Day 9: demands vs asking

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Day 9: demands vs asking

The difference between asking and demanding is very simple:

Asking something means the other person has the right to say no.

You’d think with criteria like that it would be easy to know which one you’re doing. Within my family my mother in particular will ask me to do something with the expectation that I’ll just say yes. Regardless of what I’m doing, or even if I can do the thing in question. It’s frustrating and a symptom of conditional love.

Asking when you only allow one answer is being passive aggressive.

When I read the Art Of Asking by Amanda Palmer a big part of the book was an emphasis on the vulnerability you feel asking for something. Why? Because there’s a potential for rejection or just simply not getting what you wanted. Which is hard, but a fact of life. You can’t always have what you want. There’s a lyric by Frank Turner I like which goes “you won’t get everything you wanted, but you will get everything you needed“.

A thing I’m learning this year is your mind can be trained. I no longer buy into the “you can’t each m teach an old dog new tricks” idium. That’s a lazy dog.

I’m nearly 30. I’m done with a lot of things I associate with being “in my 20s”. I’ve been told in the past to ” prepare for the worse but hope for the best “. This has never sat well with me. Now I prefer to try and lower my expectations of any result. That way whatever comes out of it is what I have to deal with. I deal with now. Rather than planning (and trying to control) the future. That’s just another way of not being vulnerable. And nothing good or exciting comes from comfort zones.

In the book The Obsticle is the Way, Ryan Holiday looks at our modern relationship with rejection and looking at a negative asked as a negative vs the Stoic way of looking at the obstacle as a new path which life is presenting to us. Yes, this is hard. Yes I get angry and upset when I don’t get everything I want. But frankly, life would get pretty dull if I knew I could get everything I wanted without question.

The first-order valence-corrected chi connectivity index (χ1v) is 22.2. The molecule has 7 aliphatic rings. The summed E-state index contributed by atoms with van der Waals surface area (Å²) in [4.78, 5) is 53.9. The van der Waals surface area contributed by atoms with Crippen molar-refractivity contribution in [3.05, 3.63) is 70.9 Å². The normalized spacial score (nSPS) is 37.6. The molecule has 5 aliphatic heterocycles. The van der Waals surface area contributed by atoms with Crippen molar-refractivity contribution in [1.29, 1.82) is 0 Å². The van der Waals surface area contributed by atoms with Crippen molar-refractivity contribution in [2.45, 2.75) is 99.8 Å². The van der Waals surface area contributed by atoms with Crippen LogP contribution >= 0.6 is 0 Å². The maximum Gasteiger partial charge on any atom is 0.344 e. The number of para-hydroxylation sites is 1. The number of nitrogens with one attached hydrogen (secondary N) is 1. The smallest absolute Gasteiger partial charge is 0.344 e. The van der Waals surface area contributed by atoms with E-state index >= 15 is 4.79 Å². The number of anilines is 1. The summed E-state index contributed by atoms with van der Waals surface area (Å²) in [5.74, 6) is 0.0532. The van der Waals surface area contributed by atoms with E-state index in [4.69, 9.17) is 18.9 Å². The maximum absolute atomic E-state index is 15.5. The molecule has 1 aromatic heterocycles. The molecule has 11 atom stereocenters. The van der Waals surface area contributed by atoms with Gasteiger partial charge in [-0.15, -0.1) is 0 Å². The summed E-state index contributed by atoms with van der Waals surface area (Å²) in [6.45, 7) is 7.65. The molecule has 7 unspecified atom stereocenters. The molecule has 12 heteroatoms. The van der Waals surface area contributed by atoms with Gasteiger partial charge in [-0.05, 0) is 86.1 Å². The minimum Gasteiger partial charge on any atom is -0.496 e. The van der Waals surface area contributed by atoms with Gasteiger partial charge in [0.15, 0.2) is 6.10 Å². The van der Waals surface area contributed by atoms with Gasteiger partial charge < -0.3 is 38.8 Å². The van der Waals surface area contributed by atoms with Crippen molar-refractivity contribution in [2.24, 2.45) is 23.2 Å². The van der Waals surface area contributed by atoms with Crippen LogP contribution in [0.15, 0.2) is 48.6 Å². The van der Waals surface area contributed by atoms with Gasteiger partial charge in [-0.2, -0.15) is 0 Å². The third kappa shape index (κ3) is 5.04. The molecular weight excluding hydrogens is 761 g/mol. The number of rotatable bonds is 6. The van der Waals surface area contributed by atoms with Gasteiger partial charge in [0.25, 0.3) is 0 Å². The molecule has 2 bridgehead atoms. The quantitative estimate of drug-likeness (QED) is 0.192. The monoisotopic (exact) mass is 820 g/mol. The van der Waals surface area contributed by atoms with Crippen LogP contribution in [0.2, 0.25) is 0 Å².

Demands should be reserved for things that are deal breakers for you in life. Demands are your “line in the sand”. This will vary from person to person, but really, I think it should be reserved for something you actually need rather than want.

There’s a blurred line between demands and asking which comes into play which I think has caused¬†people (including me) to become confused.

If my dad asks me if I can take out the rubbish (for example). It’s pretty clear a “no” is a dick response on my part. Although I could say it. But you need to know and feel like you can say no. If you get asked loads of questions for little things which have an implied reply (or are one step away from a rhetorical question) you can almost feel habitually like you need to do things for people. Because that’s what your relationship with them has.

Asking is a really special thing. It tests the bond you have with another person. It takes an act of faith which tests us. It takes strength to do and currage to face. But people hate being vulnerable. It’s uncomfortable. It’s awkward. It’s not safe.

Even if you get the answer you want, you then need to change and make a thing happen.

I find this area of communication really interesting. I think it says a lot about the other person if you have to demand something rather than ask.

Asking takes respect. If someone asks me to do something for them and I don’t have time, energy, money or any other resource to do it there and then, that’s on me. That’s no reflection on them or what they’re asking me. And it’s important to remember that. I think it’s all too easy to forget that someone’s choices are a reflection of them and nothing to do with you.

I wouldn’t be close friends with anyone who demands too much of me. I’d prefer to be asked and allowed the freedom to pick my own choice. I guess it comes down to the whole “treat others as you’d like to be treated”.

Rant over. If you’re enjoying this blog, can you somehow let me know you’re reading. I’d love to know if you enjoy these and if so, what about them. Alternatively, you can just have a lovely weekend. Either way.

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Simon Caine is a comedian, author, podcaster, writer and social media manager. He's the host of the Ask The Industry Podcast (iTunes link) , writer of jokes for Twitter and teller of gags on the London comedy scene. He's also the person writing this and it is taking all his willpower not to make a "Simon Says" joke.
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